This course is designed to fulfill the senior capstone experience in Environmental Science. It brings together students from all the environmental science concentrations (biology, chemistry, and geology) to complete interdisciplinary research projects where students can integrate the knowledge gained in their distinct, yet complementary disciplinary tracks. The course will be a mix of research and seminar format designed to give students significant opportunities to practice the methods of scholarship and modes of communication used by environmental scientists. This course should be completed in the final Spring semester prior to graduation. Four laboratory hours per week. Prerequisite: ESCI 310 or permission of instructor.

Schedule Details

Location Time Day(s)
ESCI 430 - 51 Senior Research Seminar/Lab - - - - F - - 1330 - 1545 OSS 120

Days of Week:

- - - - F - -

Time of Day:

1330 - 1545

Location:

OSS 120

Course Registration Number:

21687 (View in ClassFinder)

Credit Hours:

0

Instructor:

Beth Fisher

This course is designed to fulfill the senior capstone experience in Environmental Science. It brings together students from all the environmental science concentrations (biology, chemistry, and geology) to complete interdisciplinary research projects where students can integrate the knowledge gained in their distinct, yet complementary disciplinary tracks. The course will be a mix of research and seminar format designed to give students significant opportunities to practice the methods of scholarship and modes of communication used by environmental scientists. This course should be completed in the final Spring semester prior to graduation. Four laboratory hours per week. Prerequisite: ESCI 310 or permission of instructor.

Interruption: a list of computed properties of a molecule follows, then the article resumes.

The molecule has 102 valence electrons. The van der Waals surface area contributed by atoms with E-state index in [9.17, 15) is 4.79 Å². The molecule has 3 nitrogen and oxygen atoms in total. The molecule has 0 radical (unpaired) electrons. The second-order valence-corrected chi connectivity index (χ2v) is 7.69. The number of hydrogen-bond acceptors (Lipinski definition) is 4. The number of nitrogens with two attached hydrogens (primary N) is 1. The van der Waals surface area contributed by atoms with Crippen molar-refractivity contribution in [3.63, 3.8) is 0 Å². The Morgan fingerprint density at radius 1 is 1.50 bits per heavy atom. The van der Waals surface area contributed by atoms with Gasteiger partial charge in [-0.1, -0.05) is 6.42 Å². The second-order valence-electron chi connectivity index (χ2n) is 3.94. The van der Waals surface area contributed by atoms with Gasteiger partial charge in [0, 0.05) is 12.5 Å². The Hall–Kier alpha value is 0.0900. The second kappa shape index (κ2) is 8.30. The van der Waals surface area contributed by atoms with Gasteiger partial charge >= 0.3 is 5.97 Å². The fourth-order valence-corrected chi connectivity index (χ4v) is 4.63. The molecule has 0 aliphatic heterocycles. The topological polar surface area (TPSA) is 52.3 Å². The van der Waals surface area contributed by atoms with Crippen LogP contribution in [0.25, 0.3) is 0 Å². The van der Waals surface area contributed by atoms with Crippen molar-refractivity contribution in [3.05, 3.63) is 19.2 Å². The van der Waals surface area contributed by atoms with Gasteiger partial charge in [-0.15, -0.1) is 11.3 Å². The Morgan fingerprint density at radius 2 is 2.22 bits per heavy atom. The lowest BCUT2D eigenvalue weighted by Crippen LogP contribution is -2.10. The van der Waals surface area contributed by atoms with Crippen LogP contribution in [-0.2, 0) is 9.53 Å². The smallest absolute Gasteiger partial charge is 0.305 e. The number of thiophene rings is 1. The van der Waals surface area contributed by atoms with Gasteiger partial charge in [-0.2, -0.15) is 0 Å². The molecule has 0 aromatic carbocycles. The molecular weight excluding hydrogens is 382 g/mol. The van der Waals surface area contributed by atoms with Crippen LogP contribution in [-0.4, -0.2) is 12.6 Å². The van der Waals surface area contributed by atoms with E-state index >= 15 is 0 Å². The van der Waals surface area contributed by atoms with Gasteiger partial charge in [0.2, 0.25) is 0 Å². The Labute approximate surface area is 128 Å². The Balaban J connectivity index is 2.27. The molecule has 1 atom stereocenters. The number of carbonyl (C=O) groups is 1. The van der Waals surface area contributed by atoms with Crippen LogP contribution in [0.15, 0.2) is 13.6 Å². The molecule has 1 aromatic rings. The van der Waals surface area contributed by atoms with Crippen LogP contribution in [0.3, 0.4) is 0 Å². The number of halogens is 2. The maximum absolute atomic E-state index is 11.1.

Schedule Details

Location Time Day(s)
FAST 400 - 01 Family Studies Capstone Sem. M - - - - - - 1800 - 2115 JRC LL62

Days of Week:

M - - - - - -

Time of Day:

1800 - 2115

Location:

JRC LL62

Course Registration Number:

20099 (View in ClassFinder)

Credit Hours:

4

Instructor:

Allison C. Jessee

This advanced capstone course for the Family Studies major is a multidisciplinary seminar taken after a student has completed at least four courses in the Family Studies major. The course incorporates a variety of methods, theories, and pedagogies drawn from the family studies paradigm. A substantial portion of the course will be devoted to student experience in the community and professions, including reflections and analyses that incorporate family studies scholarship. Prerequisite: FAST 200, plus two of COJO 374 (formerly COJO 472), PSYC 288, SOCI 321, plus six other courses from the list of approved courses for the Major.

Schedule Details

Location Time Day(s)
GEOG 111 - L01 Human Geography M - W - F - - 1055 - 1200 OEC 309

Days of Week:

M - W - F - -

Time of Day:

1055 - 1200

Location:

OEC 309

Course Registration Number:

20954 (View in ClassFinder)

Credit Hours:

4

Instructor:

David W. Kelley